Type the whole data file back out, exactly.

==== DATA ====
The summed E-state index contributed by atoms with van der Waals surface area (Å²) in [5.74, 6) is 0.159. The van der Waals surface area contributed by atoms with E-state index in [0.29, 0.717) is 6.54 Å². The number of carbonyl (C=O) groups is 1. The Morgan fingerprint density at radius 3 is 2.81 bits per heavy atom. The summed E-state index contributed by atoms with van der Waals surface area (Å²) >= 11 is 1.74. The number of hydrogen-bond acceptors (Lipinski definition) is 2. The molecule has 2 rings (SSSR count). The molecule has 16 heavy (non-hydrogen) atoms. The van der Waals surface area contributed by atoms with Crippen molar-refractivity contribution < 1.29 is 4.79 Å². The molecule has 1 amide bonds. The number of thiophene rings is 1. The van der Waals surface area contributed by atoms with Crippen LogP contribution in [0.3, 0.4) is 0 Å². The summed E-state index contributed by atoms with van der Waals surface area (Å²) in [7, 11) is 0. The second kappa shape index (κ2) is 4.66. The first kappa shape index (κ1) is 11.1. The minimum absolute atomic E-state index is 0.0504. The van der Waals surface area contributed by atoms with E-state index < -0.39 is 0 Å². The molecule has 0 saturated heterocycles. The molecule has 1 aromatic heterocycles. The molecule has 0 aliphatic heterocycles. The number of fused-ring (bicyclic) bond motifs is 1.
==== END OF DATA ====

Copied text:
The summed E-state index contributed by atoms with van der Waals surface area (Å²) in [5.74, 6) is 0.159. The van der Waals surface area contributed by atoms with E-state index in [0.29, 0.717) is 6.54 Å². The number of carbonyl (C=O) groups is 1. The Morgan fingerprint density at radius 3 is 2.81 bits per heavy atom. The summed E-state index contributed by atoms with van der Waals surface area (Å²) >= 11 is 1.74. The number of hydrogen-bond acceptors (Lipinski definition) is 2. The molecule has 2 rings (SSSR count). The molecule has 16 heavy (non-hydrogen) atoms. The van der Waals surface area contributed by atoms with Crippen molar-refractivity contribution < 1.29 is 4.79 Å². The molecule has 1 amide bonds. The number of thiophene rings is 1. The van der Waals surface area contributed by atoms with Crippen LogP contribution in [0.3, 0.4) is 0 Å². The summed E-state index contributed by atoms with van der Waals surface area (Å²) in [7, 11) is 0. The second kappa shape index (κ2) is 4.66. The first kappa shape index (κ1) is 11.1. The minimum absolute atomic E-state index is 0.0504. The van der Waals surface area contributed by atoms with E-state index < -0.39 is 0 Å². The molecule has 0 saturated heterocycles. The molecule has 1 aromatic heterocycles. The molecule has 0 aliphatic heterocycles. The number of fused-ring (bicyclic) bond motifs is 1.